Still, as with many good things, there are also drawbacks. The Crimes Against Children Research Center has found that one in five U.S. teenagers who regularly log on have been approached by sexual predators via the Web. And we all know about the increased risks of identity theft, the opportunity for cyber bullying, and the number of pornography sites.
But don't lose hope! There are six practical steps you can take to help you guard your family from danger in cyberspace.
Step 1: Get motivated! Before you can set up precautions, you have to know how to navigate your computer and the Internet. You may find that your children know leagues more about your computer than you do. So use this opportunity as a bonding experience and recruit your kids to help!
Step 2: Put safety before trust. Too often parents determine not to monitor their child's Web activity because they want to show trust in their children. There are other ways to do that. When it comes to the Internet, it's not about trust; it's about safety. It may be that your child is being watched by a predator without even knowing it. And, if any irresponsible or illegal activity is occuring on one of the devices you own (including cell phones), it won't be your child who's held accountable for it - it will be whoever owns the technology. If something inappropriate is being viewed on your computer, that Internet service provider (ISP) is probably registered to you.
Just to make it clear how important the issue of security is, consider a scenario. Say your child has a friend over regularly. Though neither you nor your child view anything inappropriate online, the friend has been viewing child pornography in your home. If the content is traced back to your ISP, you will be held responsible. You have no way to prove it was the friend. If for no other reason than keeping your own name off any sort of watchlist, it is crucial to keep an eye on all technological activity in your home.
Step 3: Understand the risks. In a presentation on Internet safety in April 2009, Marsali Hancock, president of the Internet Safety Keepsafe Coalition, discussed three safety touch points involved with online activity.
Contact: Who are your children contacting through the Internet? Are they meeting new friends online? Making friends online doesn't need to be forbidden, but it should be monitored very closely.
Content: Are there any parental controls or filters activated on your systems? If not, guaranteed at some point your children will stumble across offensive pictures or articles. They don't even have to look for it.
Conduct: How are your children behaving online? It is not uncommon for well-behaved children to have a different set of behaviors online. So check in with them frequently about the importance of kindness, on- and off-line.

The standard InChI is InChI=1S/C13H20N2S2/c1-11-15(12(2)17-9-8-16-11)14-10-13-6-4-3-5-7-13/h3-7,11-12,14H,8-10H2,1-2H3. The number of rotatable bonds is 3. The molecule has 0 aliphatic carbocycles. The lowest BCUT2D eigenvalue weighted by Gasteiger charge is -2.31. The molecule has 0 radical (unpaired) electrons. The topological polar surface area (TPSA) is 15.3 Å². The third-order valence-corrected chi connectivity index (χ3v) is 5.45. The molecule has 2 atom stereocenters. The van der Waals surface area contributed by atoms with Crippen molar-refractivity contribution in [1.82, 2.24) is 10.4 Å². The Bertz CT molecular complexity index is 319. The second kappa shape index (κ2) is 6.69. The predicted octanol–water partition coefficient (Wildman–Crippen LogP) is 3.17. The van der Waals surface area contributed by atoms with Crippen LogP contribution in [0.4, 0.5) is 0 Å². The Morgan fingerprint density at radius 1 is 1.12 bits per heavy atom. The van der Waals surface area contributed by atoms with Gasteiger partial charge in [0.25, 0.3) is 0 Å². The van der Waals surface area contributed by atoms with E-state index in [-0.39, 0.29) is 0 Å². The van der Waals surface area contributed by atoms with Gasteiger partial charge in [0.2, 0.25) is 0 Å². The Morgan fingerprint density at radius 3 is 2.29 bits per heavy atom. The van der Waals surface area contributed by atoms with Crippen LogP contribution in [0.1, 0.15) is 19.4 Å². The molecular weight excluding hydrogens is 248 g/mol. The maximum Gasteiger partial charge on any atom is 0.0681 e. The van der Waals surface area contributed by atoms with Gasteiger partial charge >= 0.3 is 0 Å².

Step 4: Know what to look for. Protecting your family in the cyberworld is not only about the Internet, but all electronic communication. You'll want to set parental controls on all desktops and laptops, cell phones, games consoles, and iPods with wireless access. Parental controls should be available on all of them, and they should be utilized. The Center for Missing and Exploited Children reports that only one third of U.S. households with Internet access protect their families with filtering or blocking software.
Still, your children can bypass the parental controls on their cell phones. And that Internet access is not monitored! Consider contacting your phone company to have cell phone Internet access blocked.
Step 5: Stay involved. Marsali Hancock also suggests you stay up-to-date with your kids. She warns, "If you're giving your kids privacy online, then everyone in the world knows what your kids are doing online except you." Here are three ways to stay involved:
Keep Current: Put an effort into keeping yourself familiar with whatever Internet involvements your kids have. Do they have Facebook or MySpace accounts? If so, then you need to get one too. What are their favorite websites or chatrooms? Make sure that you are spending time on those sites so that you can know what they're dealing with.
Keep Communicating: When all is said and done, there's only so much monitoring that you can do. It is important to communicate with your children. Help them understand the dangers of Internet activity and let them know what kind of behavior you expect. Also teach them about all of the wonderful resources available, and encourage them to seek out the content that will improve their lives. If they want to find a way around you, they will. So make sure that you're facilitating open communication.
Keep Checking: Do random checks on your child's Internet or cell phone history. They may have come across something accidentally; they may even be getting mean text messages. If so, you'll need to talk to them about what they've seen or read. Checking on them can provide great teaching opportunities.
Step 6: Make it a bonding experience. Make a family experience out of keeping your home safe. Sit down as a family and discuss your concerns. Allow your children to share with you what they hope to get from the Internet, and decide as a group what you want to do about it. Then, when you've come up with some goals as a family, ask your children to help you make it happen. Have them show you parental controls and look some up together. Then have everyone leave the room so that you can set the password. Parental controls are also available for game consoles, iPods, and cell phones.